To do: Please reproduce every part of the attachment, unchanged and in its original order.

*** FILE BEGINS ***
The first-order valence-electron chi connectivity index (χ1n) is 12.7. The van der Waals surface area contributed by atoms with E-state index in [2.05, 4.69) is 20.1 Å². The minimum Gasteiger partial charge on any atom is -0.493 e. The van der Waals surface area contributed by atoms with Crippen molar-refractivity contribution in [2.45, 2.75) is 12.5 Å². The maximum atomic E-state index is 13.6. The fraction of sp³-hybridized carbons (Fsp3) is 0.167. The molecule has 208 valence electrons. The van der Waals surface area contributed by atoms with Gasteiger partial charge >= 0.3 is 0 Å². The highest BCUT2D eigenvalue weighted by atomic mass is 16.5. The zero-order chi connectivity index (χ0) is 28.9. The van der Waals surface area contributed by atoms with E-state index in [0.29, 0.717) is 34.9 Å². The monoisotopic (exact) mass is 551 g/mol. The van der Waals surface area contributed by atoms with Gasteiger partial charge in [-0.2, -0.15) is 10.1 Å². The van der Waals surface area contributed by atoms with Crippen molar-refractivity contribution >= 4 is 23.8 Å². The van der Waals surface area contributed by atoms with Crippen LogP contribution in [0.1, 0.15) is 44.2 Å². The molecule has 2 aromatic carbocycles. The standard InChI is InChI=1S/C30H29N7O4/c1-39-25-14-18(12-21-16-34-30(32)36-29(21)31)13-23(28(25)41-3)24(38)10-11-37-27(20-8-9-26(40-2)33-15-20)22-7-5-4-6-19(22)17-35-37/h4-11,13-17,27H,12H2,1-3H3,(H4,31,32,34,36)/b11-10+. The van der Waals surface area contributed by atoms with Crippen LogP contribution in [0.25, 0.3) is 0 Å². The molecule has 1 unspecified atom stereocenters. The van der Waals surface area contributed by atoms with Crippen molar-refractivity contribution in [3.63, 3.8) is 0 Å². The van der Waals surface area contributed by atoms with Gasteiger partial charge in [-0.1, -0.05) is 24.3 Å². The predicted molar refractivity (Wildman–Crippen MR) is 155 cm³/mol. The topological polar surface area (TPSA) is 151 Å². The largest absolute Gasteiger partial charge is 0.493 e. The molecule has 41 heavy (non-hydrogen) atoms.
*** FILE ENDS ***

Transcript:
The first-order valence-electron chi connectivity index (χ1n) is 12.7. The van der Waals surface area contributed by atoms with E-state index in [2.05, 4.69) is 20.1 Å². The minimum Gasteiger partial charge on any atom is -0.493 e. The van der Waals surface area contributed by atoms with Crippen molar-refractivity contribution in [2.45, 2.75) is 12.5 Å². The maximum atomic E-state index is 13.6. The fraction of sp³-hybridized carbons (Fsp3) is 0.167. The molecule has 208 valence electrons. The van der Waals surface area contributed by atoms with Gasteiger partial charge >= 0.3 is 0 Å². The highest BCUT2D eigenvalue weighted by atomic mass is 16.5. The zero-order chi connectivity index (χ0) is 28.9. The van der Waals surface area contributed by atoms with E-state index in [0.29, 0.717) is 34.9 Å². The monoisotopic (exact) mass is 551 g/mol. The van der Waals surface area contributed by atoms with Gasteiger partial charge in [-0.2, -0.15) is 10.1 Å². The van der Waals surface area contributed by atoms with Crippen molar-refractivity contribution >= 4 is 23.8 Å². The van der Waals surface area contributed by atoms with Crippen LogP contribution in [0.1, 0.15) is 44.2 Å². The molecule has 2 aromatic carbocycles. The standard InChI is InChI=1S/C30H29N7O4/c1-39-25-14-18(12-21-16-34-30(32)36-29(21)31)13-23(28(25)41-3)24(38)10-11-37-27(20-8-9-26(40-2)33-15-20)22-7-5-4-6-19(22)17-35-37/h4-11,13-17,27H,12H2,1-3H3,(H4,31,32,34,36)/b11-10+. The van der Waals surface area contributed by atoms with Crippen LogP contribution in [0.25, 0.3) is 0 Å². The molecule has 1 unspecified atom stereocenters. The van der Waals surface area contributed by atoms with Crippen molar-refractivity contribution in [3.63, 3.8) is 0 Å². The van der Waals surface area contributed by atoms with Gasteiger partial charge in [-0.1, -0.05) is 24.3 Å². The predicted molar refractivity (Wildman–Crippen MR) is 155 cm³/mol. The topological polar surface area (TPSA) is 151 Å². The largest absolute Gasteiger partial charge is 0.493 e. The molecule has 41 heavy (non-hydrogen) atoms.